In the U.S. though, I see people making 20K an year but have credit card debt of 90K. How is this possible?
You don't see that. I don't know what sort of fear-mongering sympathy extracting nonsense you've seen on the internet, it is not common at all for someone earning $20k to have $90k of credit card debt. In fact, at $20k of income a normal limit would a few thousand. That person lost their job or most of the debt is student loan related (because underwriting for student debt throws away the obvious income driven risk assumptions thanks to government support).
Credit score measures your history of repaying your obligations, that's it. Your credit score doesn't know your income. There are lots of people who seek, needlessly, to optimize their credit score by having the "right" blend of debt and the "right" utilization. But all a credit report lists is your:
- reported debts (some debts aren't reported, interpersonal promissory notes being the most obvious example)
- the original balance (in the case of installment loans)
- the high balance (in the case of revolving debt)
- the current balance
- a minimum payment due
- whether or not the account is in good standing
- history of payment
It doesn't know your income history, level of education, whether or not your under/over paid, etc. If you want a car loan, the lender is going to request your employment information and some proof of income. That lender's underwriters will determine whether or not it's reasonable to assume you'll properly service the debt. Your score will be used primarily to set an interest rate, but your proof of income will be used to assess whether or not to issue the loan at all.
Paying the minimum monthly payment on all your credit cards and rolling the interest payments into the future somehow seems "responsible" behavior
The minimum payment on a credit card in the US will include the interest due. A normal minimum payment is interest plus 1% of principal.
The debt systems in many countries differ in a lot of very interesting ways, a lot of times, these differences are really in the details. To some extent these differences are cultural. There are pros and cons to everything.
In general I'll agree with you that a lot of people have bitten off more than they can chew and in some cases it's not clear who's really at fault. The whole point of debt is that you commit future earnings/productivity for liquidity now. Zero people should be buying a TV on a credit card that's not being paid in full. That TV, that dinner, those shoes, won't get more valuable as time goes on. It's one thing to use debt to buy a more expensive more reliable car than you could with cash because the car will facilitate your productivity. It's one thing for a company to borrow money to expand rather than waiting to fill the war-chest because it can be important to beat competitors to market, so giving up some of the future profit is worth it. But, I've heard the craziest rationalizations for consumer debt spending.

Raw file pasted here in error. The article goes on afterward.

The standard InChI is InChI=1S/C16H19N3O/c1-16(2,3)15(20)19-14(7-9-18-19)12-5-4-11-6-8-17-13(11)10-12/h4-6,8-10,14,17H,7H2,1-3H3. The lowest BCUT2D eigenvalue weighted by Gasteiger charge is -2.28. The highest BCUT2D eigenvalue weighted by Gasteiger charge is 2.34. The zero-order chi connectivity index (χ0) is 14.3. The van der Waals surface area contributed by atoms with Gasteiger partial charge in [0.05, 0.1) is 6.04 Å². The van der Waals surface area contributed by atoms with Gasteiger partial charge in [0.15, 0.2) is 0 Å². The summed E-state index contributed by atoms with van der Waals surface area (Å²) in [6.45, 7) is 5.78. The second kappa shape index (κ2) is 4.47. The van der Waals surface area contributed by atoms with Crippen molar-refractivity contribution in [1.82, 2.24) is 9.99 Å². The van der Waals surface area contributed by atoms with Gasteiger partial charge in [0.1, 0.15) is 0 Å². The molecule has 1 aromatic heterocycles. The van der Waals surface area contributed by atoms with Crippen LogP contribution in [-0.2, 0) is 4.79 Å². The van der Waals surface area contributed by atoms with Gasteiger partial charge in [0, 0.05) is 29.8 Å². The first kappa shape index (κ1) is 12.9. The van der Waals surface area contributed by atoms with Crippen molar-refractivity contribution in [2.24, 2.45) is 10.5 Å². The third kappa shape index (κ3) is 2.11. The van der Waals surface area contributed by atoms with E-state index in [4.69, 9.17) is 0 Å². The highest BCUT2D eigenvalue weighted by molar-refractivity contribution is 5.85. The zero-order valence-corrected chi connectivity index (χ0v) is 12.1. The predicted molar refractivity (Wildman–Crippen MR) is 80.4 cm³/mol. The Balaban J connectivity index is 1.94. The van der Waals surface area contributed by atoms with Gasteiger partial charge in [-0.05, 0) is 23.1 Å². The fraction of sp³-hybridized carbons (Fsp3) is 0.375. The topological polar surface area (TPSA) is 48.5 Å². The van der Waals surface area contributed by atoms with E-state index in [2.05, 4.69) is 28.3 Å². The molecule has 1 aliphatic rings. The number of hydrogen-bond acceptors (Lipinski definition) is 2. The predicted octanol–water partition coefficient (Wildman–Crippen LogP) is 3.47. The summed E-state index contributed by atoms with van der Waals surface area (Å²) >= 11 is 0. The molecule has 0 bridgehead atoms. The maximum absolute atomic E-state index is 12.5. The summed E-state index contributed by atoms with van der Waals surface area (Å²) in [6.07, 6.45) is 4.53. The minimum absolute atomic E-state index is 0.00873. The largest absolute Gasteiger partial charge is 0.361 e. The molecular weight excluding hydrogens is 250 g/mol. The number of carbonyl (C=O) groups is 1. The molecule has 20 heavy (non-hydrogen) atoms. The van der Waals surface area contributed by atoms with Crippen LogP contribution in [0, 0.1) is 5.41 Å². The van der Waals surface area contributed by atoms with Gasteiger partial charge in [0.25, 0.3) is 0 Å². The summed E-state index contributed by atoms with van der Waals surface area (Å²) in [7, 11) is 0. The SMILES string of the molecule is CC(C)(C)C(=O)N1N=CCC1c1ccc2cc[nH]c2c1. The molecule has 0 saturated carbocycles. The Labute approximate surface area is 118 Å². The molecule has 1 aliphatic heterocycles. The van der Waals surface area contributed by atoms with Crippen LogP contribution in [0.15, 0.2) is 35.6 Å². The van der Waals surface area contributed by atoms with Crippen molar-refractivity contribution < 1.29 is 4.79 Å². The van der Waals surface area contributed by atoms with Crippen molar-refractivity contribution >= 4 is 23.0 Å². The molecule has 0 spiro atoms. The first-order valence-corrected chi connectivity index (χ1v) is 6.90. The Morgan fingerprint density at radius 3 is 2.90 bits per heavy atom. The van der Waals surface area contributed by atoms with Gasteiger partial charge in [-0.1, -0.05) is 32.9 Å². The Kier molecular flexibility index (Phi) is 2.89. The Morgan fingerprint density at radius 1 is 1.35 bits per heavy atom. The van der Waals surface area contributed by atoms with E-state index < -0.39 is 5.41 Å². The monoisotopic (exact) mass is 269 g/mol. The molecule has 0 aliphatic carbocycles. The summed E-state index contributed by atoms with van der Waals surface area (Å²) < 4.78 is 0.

I think getting in to debt problems when you're young is far too common in the US. A $1,000 debt at 20% interest is $16.67 per month of interest. When I was working my very first job $16 was the better part of 2 hours of work, before taxes. $1,000 feels small. The "problem" is not the ones you illustrate. The problem is young and poor people committing 2 hours of work every month to service the interest on the TV, night out at the club, wheels for their car, they bought on their credit card. Young people get crushed by somewhat inadvertently committing relatively huge amounts of their productivity to service interest for innocuous consumer goods. In these situations it's not really clear who's at fault. Kids just don't understand that $1,000 is actually a difficult hole to fill at $8/hour.
But there's another group of young people today are giving postmates their credit card to spend $9 in taxes and service fees and $5 tipping the driver for a $12 sandwich so they "can work an extra 30 mins" because it's "less expensive when you consider my time." It's these folks that will also complain about their student loans while they lease a $6,000/year car. Then lose their $120k/year job for whatever reason when they have $90k of debt (comprised of watches, jewelry, clothes and vacations) and become the example you heard about. My grandparents, who lived through the depression, would have bought the ingredients for the sandwich from the grocery for less than these folks tip the delivery driver and spent a couple minutes preparing lunch for themselves, then saved the rest. There's been a culture shift.
Banks use statistics to underwrite large pools of people. None of the examples above is a "problem" for the bank. The bank knows X% of people will never pay the money back, it's built in. The issue is the stories are sad for the individuals who populate the X% of people who default. There are the genuine people who are hit with some unfortunate circumstance beyond their control and it crushes their finances. For every one of those stories there are 100 of someone who just made a long series of bad spending decisions until the situation became unsustainable then some catalyst event, like a job loss, causes the financial house of cards to collapse. But rest assured, for almost everyone with debt problems, their problem was not that they lost their job, their problem was spending and not saving. And spending habits are not included in credit score.